The finishing touches are on my I Love Herringbone Wanderlust project, and not only is it finished, but it actually has a proper name – All Good Things!
Why did I decide to call it All Good Things? Well, probably for the very reason you just came up with in your head. All good things come to those who wait. I have to give my friend Nerissa credit for helping out with the name as I was well and truly stumped. When she said “All Good Things”, I knew right away that it was the right one for this project.
The name is so suitable at the moment for so many reasons. It’s been a bit of a theme in my life lately (ok, for ages), which you can tell from reading recent posts about what’s been going on with us and our move, there’s a lot of hurry up and wait going on over here, but thankfully it has all been worth it as we’re in a truly happy place now. It’s also a really suitable name for this project as the design is made using two stitches that are not for the impatient knitter, but they are both gorgeous and totally worth the effort.
I used the herringbone stitch for the body and an applied icord for the edge. I had to come up with a work as you go process for the edge, which I will make a tutorial for, but it really worked out great. When I say they aren’t for the impatient knitter, I just mean that these are stitches that require you to work a number of motions to create one stitch, so it doesn’t go as quickly as say, stockinette, for example. They are, however, for a knitter who really likes to watch a lovely stitch pattern reveal itself. I’m so, so that kind of knitter and I’m still completely enthralled with this stitch.
The few extra steps certainly does pay off in the end because this is beautiful, don’t you think?!
Good things do, indeed, come to those who wait, or rather, those knitters who can appreciate that sometimes it takes a few extra steps to come up with something really wonderful.
This isn’t a difficult project, it’s actually incredibly easy once you get going, which is even better because I think the herringbone always looked difficult when I saw photos of it. It turned out to be much easier than I expected and before I was ten rows in I could easily knit along with the flow without having to look at the pattern.
This yarn also suits herringbone perfectly, I think. I’m totally mad about these colours! Most herringbone examples I saw were done using a single colour and were quite subtle (and beautiful!) but I was feeling all GO BIG OR GO HOME about this whole thing and the Rio de Janeiro colourway was perfect.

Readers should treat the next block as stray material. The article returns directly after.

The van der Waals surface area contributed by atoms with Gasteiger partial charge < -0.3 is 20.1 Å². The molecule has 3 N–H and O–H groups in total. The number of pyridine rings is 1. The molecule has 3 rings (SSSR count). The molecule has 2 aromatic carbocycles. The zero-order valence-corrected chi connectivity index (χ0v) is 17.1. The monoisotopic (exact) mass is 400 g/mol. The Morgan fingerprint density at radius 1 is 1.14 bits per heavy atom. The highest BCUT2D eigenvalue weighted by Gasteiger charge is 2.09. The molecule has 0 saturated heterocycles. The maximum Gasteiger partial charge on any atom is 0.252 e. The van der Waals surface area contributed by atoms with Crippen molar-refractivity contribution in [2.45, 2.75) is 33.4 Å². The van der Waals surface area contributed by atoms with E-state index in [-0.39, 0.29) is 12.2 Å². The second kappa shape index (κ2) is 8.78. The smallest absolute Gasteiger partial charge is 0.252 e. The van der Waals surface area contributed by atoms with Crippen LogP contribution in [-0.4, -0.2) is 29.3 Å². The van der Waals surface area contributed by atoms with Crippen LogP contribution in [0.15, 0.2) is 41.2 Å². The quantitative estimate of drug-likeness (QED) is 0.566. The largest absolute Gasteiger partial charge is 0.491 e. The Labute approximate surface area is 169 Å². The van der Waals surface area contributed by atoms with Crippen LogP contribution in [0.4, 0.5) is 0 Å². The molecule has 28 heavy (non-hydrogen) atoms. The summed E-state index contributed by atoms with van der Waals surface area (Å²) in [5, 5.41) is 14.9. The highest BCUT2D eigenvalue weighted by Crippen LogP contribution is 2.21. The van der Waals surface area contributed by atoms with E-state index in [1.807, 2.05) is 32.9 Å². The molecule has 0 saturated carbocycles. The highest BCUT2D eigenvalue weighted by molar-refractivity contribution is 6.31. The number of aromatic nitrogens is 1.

There you go, since I know one of your first questions are always “Can I see it on a person?!”. While I don’t love having photos of myself, I do love this cowl. I was surprised by how a yarn that is so soft anyway can become even softer after blocking. I know people say that there’s no point in blocking acrylic but to that I say “POPPYCOCK!” because this yarn really responded beautifully to it, both in the shaping and the softness. Plus, if you’ve ever used Eucalan you are probably like me and are in it for the smell anyway. I live for the jasmine smell from their Wrapture wash.
Anyway, as I said, it’s all done now! Well, the fun bits, which is the actual making of the thing. Now begins the part where I always falter, writing the pattern, doing the tutorials and actually releasing the pattern (yes, yes, I know I still haven’t released the hat pattern I posted about months ago, but I will!). First, I will finish this one while it’s still fresh in my mind and get it out for you all as quickly as I can. I think I may bite the bullet and do a video, as this stitch and the attachment of the edge are much easier to demonstrate in a video than in photos. I’ll try to get over how much I hate the sound of my own voice!
So, I will leave you with that one last photo and get back to work! I will (I mean it this time!) be back soon with the pattern! Remember, all good things come to those who wait!
2 or 3 balls of Scheepjes Wanderlust in the colour of your choice (I used Rio De Janeiro 453) for mine.
6mm and 4mm needles
Note: I said 2 or 3 balls because I went into a third when making my cowl. I decided once I finished knitting the body that I wanted to add the edge. I used exactly 200g for the body and 16g for the edge. If you want to make your cowl slightly shorter (with an edge) or leave out the edge, you could get by with 2 balls. On the other hand, if you are also the type that likes to GO BIG OR GO HOME, go ahead and buy 3 balls, you could make it wider or longer as you will have plenty of yarn to spare. I will leave that up to you and explain how to adjust it when the pattern is released!
P.S. You may have noticed I have a new model, but lets keep that secret just between us, shall we? I don’t need Susan Lucci catching wind of someone stealing her gig. This model is on loan from our neighbour while they are on holiday in Spain for a few months. I call her Alexis Carrington. Susan Lucci will be joining me down here in France in a few months and I’ll have to make her something especially pretty to make up for having stuffed her in storage for almost a year!